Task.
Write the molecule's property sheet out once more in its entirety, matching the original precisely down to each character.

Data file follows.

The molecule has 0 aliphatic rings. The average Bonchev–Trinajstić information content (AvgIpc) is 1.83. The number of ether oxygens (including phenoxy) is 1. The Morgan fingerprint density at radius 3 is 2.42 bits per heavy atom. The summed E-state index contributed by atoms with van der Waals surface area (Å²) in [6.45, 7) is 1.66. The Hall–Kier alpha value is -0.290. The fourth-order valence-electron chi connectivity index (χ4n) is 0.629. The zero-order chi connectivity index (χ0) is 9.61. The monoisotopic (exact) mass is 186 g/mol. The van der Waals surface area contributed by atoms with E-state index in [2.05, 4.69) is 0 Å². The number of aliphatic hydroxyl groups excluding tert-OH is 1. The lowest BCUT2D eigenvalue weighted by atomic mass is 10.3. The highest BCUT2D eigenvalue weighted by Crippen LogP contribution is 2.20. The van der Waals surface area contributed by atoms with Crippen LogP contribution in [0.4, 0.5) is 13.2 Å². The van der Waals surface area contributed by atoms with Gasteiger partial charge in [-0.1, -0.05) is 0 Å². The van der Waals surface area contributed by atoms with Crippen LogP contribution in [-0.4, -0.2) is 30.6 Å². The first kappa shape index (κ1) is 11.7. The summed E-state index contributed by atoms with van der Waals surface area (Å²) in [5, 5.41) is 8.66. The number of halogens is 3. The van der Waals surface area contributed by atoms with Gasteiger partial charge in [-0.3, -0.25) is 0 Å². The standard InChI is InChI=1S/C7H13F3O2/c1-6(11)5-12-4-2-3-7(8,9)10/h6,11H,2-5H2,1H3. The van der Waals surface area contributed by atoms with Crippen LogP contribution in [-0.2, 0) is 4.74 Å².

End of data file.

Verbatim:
The molecule has 0 aliphatic rings. The average Bonchev–Trinajstić information content (AvgIpc) is 1.83. The number of ether oxygens (including phenoxy) is 1. The Morgan fingerprint density at radius 3 is 2.42 bits per heavy atom. The summed E-state index contributed by atoms with van der Waals surface area (Å²) in [6.45, 7) is 1.66. The Hall–Kier alpha value is -0.290. The fourth-order valence-electron chi connectivity index (χ4n) is 0.629. The zero-order chi connectivity index (χ0) is 9.61. The monoisotopic (exact) mass is 186 g/mol. The van der Waals surface area contributed by atoms with E-state index in [2.05, 4.69) is 0 Å². The number of aliphatic hydroxyl groups excluding tert-OH is 1. The lowest BCUT2D eigenvalue weighted by atomic mass is 10.3. The highest BCUT2D eigenvalue weighted by Crippen LogP contribution is 2.20. The van der Waals surface area contributed by atoms with Crippen LogP contribution in [0.4, 0.5) is 13.2 Å². The van der Waals surface area contributed by atoms with Gasteiger partial charge in [-0.1, -0.05) is 0 Å². The van der Waals surface area contributed by atoms with Crippen LogP contribution in [-0.4, -0.2) is 30.6 Å². The first kappa shape index (κ1) is 11.7. The summed E-state index contributed by atoms with van der Waals surface area (Å²) in [5, 5.41) is 8.66. The number of halogens is 3. The van der Waals surface area contributed by atoms with Gasteiger partial charge in [-0.3, -0.25) is 0 Å². The standard InChI is InChI=1S/C7H13F3O2/c1-6(11)5-12-4-2-3-7(8,9)10/h6,11H,2-5H2,1H3. The van der Waals surface area contributed by atoms with Crippen LogP contribution in [-0.2, 0) is 4.74 Å².